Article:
• Marty was really explicit about separating out mission and vision, when a lot of literature blurs them together. He used Trainline as an example: their mission was something like “enable people to make greener travel choices”. Their vision was a four-minute video showing the sort of experience they were hoping to create that would get them there. It didn’t get into specific features, but every team member who saw it would know the sort of thing they were headed for to realise that mission
  • Marty’s observed that remote working seems to be OK for delivery, but isn’t working so well for discovery – he thinks teams that get together f2f are more successful
  • Spotify say that 100% predictability means 0% innovation
  • There’s a HBR study that says that only 10-15% of our original ideas have the benefits we expected (i.e. “work”) so discovery to validate them is important
  • Every company has more opportunities and risks than they can fully address – it’s all about choosing. Spreading your teams super-thinly and trying to lightly please everyone is unlikely to have the impact you’d hope for
  • PMs have to show they know the customer, the data and the industry in order to be trusted by the organisation – it would be negligent for leaders to let you have free rein until you can show that. Do you?
  • Empowered software engineers are the most important thing you can get – your job is to give them all the context they need to be empowered.

For leaders

  • You need to change how you deliver software, how you solve problems and how you decide which problems get solved.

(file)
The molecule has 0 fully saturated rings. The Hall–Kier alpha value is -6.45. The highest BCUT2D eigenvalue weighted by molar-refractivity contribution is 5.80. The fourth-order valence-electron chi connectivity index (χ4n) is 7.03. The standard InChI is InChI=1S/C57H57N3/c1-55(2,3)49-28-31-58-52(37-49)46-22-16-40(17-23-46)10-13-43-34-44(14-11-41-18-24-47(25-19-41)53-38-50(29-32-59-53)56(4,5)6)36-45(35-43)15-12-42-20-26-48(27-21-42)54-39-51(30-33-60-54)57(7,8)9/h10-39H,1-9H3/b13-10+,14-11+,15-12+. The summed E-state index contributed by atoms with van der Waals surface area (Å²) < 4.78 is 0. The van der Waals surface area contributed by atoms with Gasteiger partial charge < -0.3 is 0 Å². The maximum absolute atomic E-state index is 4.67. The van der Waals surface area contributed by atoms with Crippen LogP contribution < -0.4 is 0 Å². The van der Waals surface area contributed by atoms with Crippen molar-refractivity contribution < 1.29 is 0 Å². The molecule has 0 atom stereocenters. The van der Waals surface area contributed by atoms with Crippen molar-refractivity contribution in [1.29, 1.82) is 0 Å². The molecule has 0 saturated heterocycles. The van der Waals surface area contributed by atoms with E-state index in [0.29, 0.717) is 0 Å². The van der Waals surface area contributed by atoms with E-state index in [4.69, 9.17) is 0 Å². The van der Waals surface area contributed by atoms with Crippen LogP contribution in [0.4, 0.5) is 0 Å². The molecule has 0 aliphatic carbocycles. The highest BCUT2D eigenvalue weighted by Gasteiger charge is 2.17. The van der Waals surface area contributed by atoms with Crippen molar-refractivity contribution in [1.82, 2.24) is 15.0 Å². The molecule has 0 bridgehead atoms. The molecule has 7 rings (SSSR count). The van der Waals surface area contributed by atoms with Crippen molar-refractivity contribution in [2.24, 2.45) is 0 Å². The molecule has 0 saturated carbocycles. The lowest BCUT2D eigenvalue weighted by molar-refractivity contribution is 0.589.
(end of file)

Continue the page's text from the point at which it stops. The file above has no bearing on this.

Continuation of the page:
• The first – continuous delivery – is probably easiest because it’s largely within the control of the technology organisation.
    • Changing the “how we solve problems” through continuous discovery is hard, but thinking about “time to money” rather than “time to market” is a good starting point. It’s not just about shipping that idea, but shipping an idea that’s valuable.
    • Creating better evidence-led product strategies, that contain their own work to validate assumptions and become smarter, is harder still.
  • CEO backing is the biggest factor in whether a move to product operating model will succeed
  • Keep coming back to the principles, don’t let process take over – relationships with finance and any PMO will change lots and their work will need to change lots as well, be transparent about that and don’t let process settle in before those changes have happened
  • Remember Steve Jobs’ takedown of John Sculley’s Apple – “the disease was thinking that having a good idea was the hard part, and the rest was just execution”. How will you share the evolution of ideas and the learning that shapes that?
  • You are only as good as your weakest PMs, so remember to keep coaching
  • Don’t tie performance management to OKRs, otherwise nobody will be prepared to work on anything risky or hard
  • He talked about the impact of generative AI, and thinks it will make prototyping – where risks can be managed – easier and faster, but production code will take a lot longer. He’s written an article called “preparing for the future” that goes into this in more depth.